By Alexandra Burlacu | Feb 25, 2013 09:10 AM EST
The WebOS operating system is far from ending its tumultuous existence, as Korean electronics giant LG is reportedly scooping it up for its Smart TVs.
WebOS was developed by Palm and sold to Hewlett-Packard (HP), but the latter decided to ditch the OS and focus on more lucrative endeavors instead. Although WebOS never enjoyed much success, it seems to have more lives than a cat.
As it turns out, LG still has faith in WebOS and is purchasing the technology, along with what remains of its development team. LG, however, is acquiring the software for its television unit, not its smartphone business. Could this have a better outcome?
LG's move to acquire the WebOS operating system is just the latest twist in the software's troubled existence. WebOS is quite well-known in the mobile space, but notoriety is not always synonymous with success.
Here's the context: Palm launched its Pre and Pre 2 phones running on WebOS, but then decided to sell the software to HP for more than $1 billion. While the software was well-received at first, it slumped amid a scarcity of apps and a slow rollout of new products.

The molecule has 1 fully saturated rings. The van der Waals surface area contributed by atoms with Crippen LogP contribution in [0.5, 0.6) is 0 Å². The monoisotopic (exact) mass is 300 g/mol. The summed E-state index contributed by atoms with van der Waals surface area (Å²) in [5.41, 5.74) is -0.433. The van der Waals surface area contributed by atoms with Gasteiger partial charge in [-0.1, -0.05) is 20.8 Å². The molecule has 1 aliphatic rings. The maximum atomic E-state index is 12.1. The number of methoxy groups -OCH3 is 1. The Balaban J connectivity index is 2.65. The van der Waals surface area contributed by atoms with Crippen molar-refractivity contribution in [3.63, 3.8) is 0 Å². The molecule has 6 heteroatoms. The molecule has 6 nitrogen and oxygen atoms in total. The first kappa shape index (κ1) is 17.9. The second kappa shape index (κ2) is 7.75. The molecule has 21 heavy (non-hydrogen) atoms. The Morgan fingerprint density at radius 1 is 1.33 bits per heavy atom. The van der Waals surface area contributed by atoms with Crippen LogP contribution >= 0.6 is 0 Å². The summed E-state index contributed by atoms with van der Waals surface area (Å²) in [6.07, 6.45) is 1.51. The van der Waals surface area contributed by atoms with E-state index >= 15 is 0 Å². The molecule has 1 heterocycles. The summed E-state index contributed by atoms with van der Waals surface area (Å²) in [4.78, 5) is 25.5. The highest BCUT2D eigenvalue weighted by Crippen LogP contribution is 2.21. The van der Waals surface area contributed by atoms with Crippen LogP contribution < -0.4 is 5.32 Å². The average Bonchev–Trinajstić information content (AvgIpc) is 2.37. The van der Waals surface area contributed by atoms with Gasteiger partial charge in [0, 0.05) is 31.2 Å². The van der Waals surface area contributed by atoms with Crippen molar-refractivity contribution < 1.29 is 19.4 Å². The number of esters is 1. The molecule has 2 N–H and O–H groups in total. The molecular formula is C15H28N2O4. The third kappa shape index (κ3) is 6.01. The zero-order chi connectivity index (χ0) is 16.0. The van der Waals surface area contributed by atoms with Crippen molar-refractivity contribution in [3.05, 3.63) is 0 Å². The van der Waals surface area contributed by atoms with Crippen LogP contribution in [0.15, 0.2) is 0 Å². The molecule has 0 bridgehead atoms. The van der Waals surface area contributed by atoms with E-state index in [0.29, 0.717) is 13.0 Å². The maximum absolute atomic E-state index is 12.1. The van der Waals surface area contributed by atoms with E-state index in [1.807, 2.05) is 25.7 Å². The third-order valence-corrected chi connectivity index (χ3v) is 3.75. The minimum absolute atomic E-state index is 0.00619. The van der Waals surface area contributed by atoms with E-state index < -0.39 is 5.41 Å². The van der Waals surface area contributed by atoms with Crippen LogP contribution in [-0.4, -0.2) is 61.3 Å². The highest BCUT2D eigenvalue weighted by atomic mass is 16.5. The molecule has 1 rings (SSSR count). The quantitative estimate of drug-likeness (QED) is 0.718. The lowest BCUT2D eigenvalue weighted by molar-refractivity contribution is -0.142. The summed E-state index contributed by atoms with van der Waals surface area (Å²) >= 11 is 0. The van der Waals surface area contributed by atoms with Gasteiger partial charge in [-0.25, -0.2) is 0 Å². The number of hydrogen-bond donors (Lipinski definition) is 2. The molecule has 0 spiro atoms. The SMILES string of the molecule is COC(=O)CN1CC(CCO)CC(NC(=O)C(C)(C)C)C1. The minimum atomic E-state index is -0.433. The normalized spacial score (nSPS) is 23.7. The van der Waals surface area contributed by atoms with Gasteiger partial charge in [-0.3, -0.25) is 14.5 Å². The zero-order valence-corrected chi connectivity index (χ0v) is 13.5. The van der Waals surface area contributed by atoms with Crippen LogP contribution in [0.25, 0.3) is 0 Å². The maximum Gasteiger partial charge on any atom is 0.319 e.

HP launched a TouchPad tablet, but eventually gave up on the business as well. In a last effort to make something out of WebOS, HP released some of the operating system last year under an open-source license, reserving the option of using the software in its own products.
Meanwhile, LG's move to purchase WebOS means that its TVs could start using the operating system, and that the company got a license from HP to use its WebOS products. LG reportedly swept up the software, the rights to the source code for WebOS, as well as all of WebOS' related websites, documentation and engineers. It remains unclear, however, how much the deal was worth.
At the same time, the purchase confirms previous rumors indicating that LG was working in WebOS-powered TVs. News of the acquisition first surfaced on Monday, Feb. 25, from CNET, but the original story is nowhere to be found now. A cached copy of the CNET article is available at this link. LG has not yet commented on the news.
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